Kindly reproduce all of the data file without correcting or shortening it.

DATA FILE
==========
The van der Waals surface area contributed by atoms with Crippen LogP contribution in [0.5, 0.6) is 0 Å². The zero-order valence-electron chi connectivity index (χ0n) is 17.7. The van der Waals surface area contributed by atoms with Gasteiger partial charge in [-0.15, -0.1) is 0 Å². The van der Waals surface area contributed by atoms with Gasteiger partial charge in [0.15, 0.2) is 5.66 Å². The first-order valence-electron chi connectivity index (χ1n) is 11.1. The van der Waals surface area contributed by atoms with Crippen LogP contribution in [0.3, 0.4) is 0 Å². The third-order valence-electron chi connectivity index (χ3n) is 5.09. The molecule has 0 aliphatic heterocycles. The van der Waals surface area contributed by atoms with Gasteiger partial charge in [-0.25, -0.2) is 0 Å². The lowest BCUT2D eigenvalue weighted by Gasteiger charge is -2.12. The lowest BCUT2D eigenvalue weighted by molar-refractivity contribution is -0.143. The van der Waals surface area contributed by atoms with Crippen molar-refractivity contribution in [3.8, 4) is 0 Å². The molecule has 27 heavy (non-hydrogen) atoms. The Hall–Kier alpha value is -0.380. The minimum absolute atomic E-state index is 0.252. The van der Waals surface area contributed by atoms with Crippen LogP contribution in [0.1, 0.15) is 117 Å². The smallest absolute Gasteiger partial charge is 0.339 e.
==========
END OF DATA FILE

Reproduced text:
The van der Waals surface area contributed by atoms with Crippen LogP contribution in [0.5, 0.6) is 0 Å². The zero-order valence-electron chi connectivity index (χ0n) is 17.7. The van der Waals surface area contributed by atoms with Gasteiger partial charge in [-0.15, -0.1) is 0 Å². The van der Waals surface area contributed by atoms with Gasteiger partial charge in [0.15, 0.2) is 5.66 Å². The first-order valence-electron chi connectivity index (χ1n) is 11.1. The van der Waals surface area contributed by atoms with Crippen LogP contribution in [0.3, 0.4) is 0 Å². The third-order valence-electron chi connectivity index (χ3n) is 5.09. The molecule has 0 aliphatic heterocycles. The van der Waals surface area contributed by atoms with Gasteiger partial charge in [-0.25, -0.2) is 0 Å². The lowest BCUT2D eigenvalue weighted by Gasteiger charge is -2.12. The lowest BCUT2D eigenvalue weighted by molar-refractivity contribution is -0.143. The van der Waals surface area contributed by atoms with Crippen molar-refractivity contribution in [3.8, 4) is 0 Å². The molecule has 27 heavy (non-hydrogen) atoms. The Hall–Kier alpha value is -0.380. The minimum absolute atomic E-state index is 0.252. The van der Waals surface area contributed by atoms with Crippen LogP contribution in [0.1, 0.15) is 117 Å². The smallest absolute Gasteiger partial charge is 0.339 e.